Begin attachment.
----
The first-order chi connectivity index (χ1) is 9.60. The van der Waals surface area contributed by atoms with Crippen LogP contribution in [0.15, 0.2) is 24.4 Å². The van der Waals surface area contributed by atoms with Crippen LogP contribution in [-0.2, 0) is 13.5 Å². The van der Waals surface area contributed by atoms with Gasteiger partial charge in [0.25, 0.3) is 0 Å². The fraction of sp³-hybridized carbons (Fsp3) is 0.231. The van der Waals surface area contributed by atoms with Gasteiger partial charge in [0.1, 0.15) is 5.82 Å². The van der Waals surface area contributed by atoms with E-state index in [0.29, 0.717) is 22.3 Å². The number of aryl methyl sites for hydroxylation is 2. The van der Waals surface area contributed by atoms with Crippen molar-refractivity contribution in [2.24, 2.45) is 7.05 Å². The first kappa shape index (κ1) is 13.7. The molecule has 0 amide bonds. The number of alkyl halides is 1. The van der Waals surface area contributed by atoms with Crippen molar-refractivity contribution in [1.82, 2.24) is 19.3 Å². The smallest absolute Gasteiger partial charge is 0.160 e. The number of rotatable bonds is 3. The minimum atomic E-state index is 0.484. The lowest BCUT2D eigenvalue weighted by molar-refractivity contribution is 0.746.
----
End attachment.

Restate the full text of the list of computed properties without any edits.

The first-order chi connectivity index (χ1) is 9.60. The van der Waals surface area contributed by atoms with Crippen LogP contribution in [0.15, 0.2) is 24.4 Å². The van der Waals surface area contributed by atoms with Crippen LogP contribution in [-0.2, 0) is 13.5 Å². The van der Waals surface area contributed by atoms with Gasteiger partial charge in [0.25, 0.3) is 0 Å². The fraction of sp³-hybridized carbons (Fsp3) is 0.231. The van der Waals surface area contributed by atoms with Gasteiger partial charge in [0.1, 0.15) is 5.82 Å². The van der Waals surface area contributed by atoms with E-state index in [0.29, 0.717) is 22.3 Å². The number of aryl methyl sites for hydroxylation is 2. The van der Waals surface area contributed by atoms with Crippen molar-refractivity contribution in [2.24, 2.45) is 7.05 Å². The first kappa shape index (κ1) is 13.7. The molecule has 0 amide bonds. The number of alkyl halides is 1. The van der Waals surface area contributed by atoms with Crippen molar-refractivity contribution in [1.82, 2.24) is 19.3 Å². The smallest absolute Gasteiger partial charge is 0.160 e. The number of rotatable bonds is 3. The minimum atomic E-state index is 0.484. The lowest BCUT2D eigenvalue weighted by molar-refractivity contribution is 0.746.